We get attracted to plant extracts for many reasons. Besides advertising, there are cultural influences (what did your grandmother use when you were sick?), the attraction of the exotic (if it is Korean, it must be better), and even the common name of the plant (dragon’s blood, anybody?).
As a scientist, I have to be more careful with how I choose plant extracts as an ingredient for our Skin Actives products. Yes, I look at plants that were used for centuries by different peoples. I read the publications that deal with the ethnological use of the plant extracts, but that is only the beginning. Maybe the ancient people who used plant X used it because there was nothing else around. Are there any modern reports of benefits? How good are those papers? The scientific literature is full of rubbish and you need to look at the Materials and Methods section before you look at anything else (some people take the title of a paper as evidence!). Then, if any benefits can be attributed to the extracts, the next step is to find out the chemical composition of the beneficial extract and which are the components that are responsible for that benefit. The last step, and one that is always in progress, is to explore the mechanism of action of the component. How does the chemical interact with our body in order to provide the benefit?
I love it when the mechanism of action is elucidated, even if only partially. Then, the beauty of science is there in all its glory, like with apocynin. This does not mean that we know “the truth”. Science is about checking and rechecking.
Let’s check where in this long road we are with black cumin oil, pressed from the seeds of Nigella sativa. Black cumin oil was used in Biblical times and is still used in Ayurvedic medicine. For the skin, it has been used for psoriasis.
The oil does not smell “plain”. Why not? Besides the usual fatty acids, it also contains some aromatic chemicals that make black cumin a spice used in the cuisine of Egypt and Turkey.
The oil contains fatty acids like linoleic acid (50%), oleic acid (20%), pamitic acid, and cis-11,14-eicosadienoic acid (8%). These are nice fatty acids. But don’t choose black cumin oil because of the fatty acids it contains, those, or others of similar importance to your body, you can find elsewhere. So, what else? Not the phytosterols either, which you will also can find elsewhere. Go for black cumin oil for thymoquinone and thymohydroquinone (antibacterials, antispasmodic) and nigellone (dithymoquinone). Other aromatics include p-cymene, carvacrol, α-thujene, thymol, α-pinene, β-pinene, and trans-anethole.
How could you use it today? In psoriasis, eczema, and to control fungal infection. It could be an ideal ingredient for dandruff, but you may not like its smell.
Thymoquinone is also an antioxidant and seems to inhibit cell proliferation and induce apoptosis in several types of cancers, including squamous cell carcinoma. This is why it is included in our UV repair cream.
Cons or pros (depending on your taste): This oil has a strong, exotic, aroma. Do you like it? Go for it. If not, you will find chemicals with these properties in other plants. Or even the same chemical. Thimoquinone is found in thyme (its name derives from the name of the plant) and in many plants of the mint family (Lamiacea).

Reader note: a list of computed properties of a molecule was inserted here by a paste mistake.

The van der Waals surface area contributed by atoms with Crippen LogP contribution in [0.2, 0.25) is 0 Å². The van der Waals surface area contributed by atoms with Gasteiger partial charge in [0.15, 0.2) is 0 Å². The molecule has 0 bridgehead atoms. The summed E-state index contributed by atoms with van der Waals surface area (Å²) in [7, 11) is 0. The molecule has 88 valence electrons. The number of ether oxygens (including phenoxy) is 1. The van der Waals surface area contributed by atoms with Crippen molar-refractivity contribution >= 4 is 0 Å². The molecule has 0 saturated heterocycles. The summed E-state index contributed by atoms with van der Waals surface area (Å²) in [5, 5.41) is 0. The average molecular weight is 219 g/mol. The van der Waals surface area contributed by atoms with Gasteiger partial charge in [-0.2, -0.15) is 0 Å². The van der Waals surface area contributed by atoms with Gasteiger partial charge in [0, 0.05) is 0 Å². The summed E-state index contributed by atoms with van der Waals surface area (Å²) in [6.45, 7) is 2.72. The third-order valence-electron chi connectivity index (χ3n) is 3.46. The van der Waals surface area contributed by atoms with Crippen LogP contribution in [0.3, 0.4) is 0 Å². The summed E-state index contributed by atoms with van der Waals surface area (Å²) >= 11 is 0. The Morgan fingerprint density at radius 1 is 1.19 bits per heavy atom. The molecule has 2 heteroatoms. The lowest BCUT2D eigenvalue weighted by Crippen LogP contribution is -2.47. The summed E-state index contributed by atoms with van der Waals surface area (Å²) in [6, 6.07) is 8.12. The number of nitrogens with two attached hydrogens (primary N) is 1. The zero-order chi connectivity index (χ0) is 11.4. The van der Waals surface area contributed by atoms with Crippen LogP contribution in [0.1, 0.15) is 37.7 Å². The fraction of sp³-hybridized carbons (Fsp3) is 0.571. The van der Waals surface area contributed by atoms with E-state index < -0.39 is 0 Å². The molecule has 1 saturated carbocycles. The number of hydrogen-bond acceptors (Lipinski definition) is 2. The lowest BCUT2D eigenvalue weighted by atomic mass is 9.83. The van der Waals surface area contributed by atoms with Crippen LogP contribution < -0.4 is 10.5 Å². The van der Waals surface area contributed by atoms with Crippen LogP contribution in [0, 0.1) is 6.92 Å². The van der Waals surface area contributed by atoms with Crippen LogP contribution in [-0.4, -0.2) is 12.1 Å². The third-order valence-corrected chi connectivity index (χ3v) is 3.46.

But always remember
1) no plant has magical properties. If a plant extract has a particular benefit, it will be because of the chemicals it contains.
2) the plant does not contain those chemicals for your benefit, the biochemical pathways that make them evolved because they were advantageous for the plant at one time or another.
3) the growth conditions will affect the composition of the extract, like whether the plant was exposed to a particular fungus. Next time, next extract, the result may be different.
4) And most important of all: not because the chemicals are natural they are good for you. If you have a tendency to allergies, remember that your body may develop an allergy to that particular extract.
5) Many plant extracts will be advertised by quacks as “cancer cures”. This may be true, maybe these extracts kill cancer cells. But usually, this is because the chemicals in it will kill all human cells. I would not suggest that you drink an extract of Conium maculatum, the pant that poisoned Socrates, to kill a tumor, because it will also kill the bearer of the tumor, you.
Caveat emptor. And “don’t take anybody’s word for it”.
Aljabre, SHM; Randhawa, MA; Akhtar, N; Alakloby, OM; Alqurashi, AM; Aldossary, A (2005) Antidermatophyte activity of ether extract of Nigella sativa and its active principle, thymoquinone J Ethnopharmacology 101: 116- 119.
Das, S., Dey, K. K., Dey, G., Pal, I., Majumder, A., MaitiChoudhury, S., Mandal, M. (2012). Antineoplastic and Apoptotic Potential of Traditional Medicines Thymoquinone and Diosgenin in Squamous Cell Carcinoma. PLoS ONE, 7(10), e46641. doi:10.1371/journal.pone.0046641
Losso Jack N.; Bawadi Hiba A.; Chintalapati Madhavi (2011) Inhibition of the formation of advanced glycation end products by thymoquinone Food Chemistry, 128: 55-61
Salih H.M. Aljabrea,⇑, Omar M. Alaklobya, Mohammad A. Randhawa (2015) Dermatological effects of Nigella sativa. J. Dermatology Dermatologic Surgery 19: 92–98
Figure: Black cumin (Nigella sativa). Franz Eugen Köhler, Köhler’s Medizinal-Pflanzen
DISCLAIMER: These claims have not been evaluated by the FDA and are not intended to diagnose, cure, treat or prevent any disease.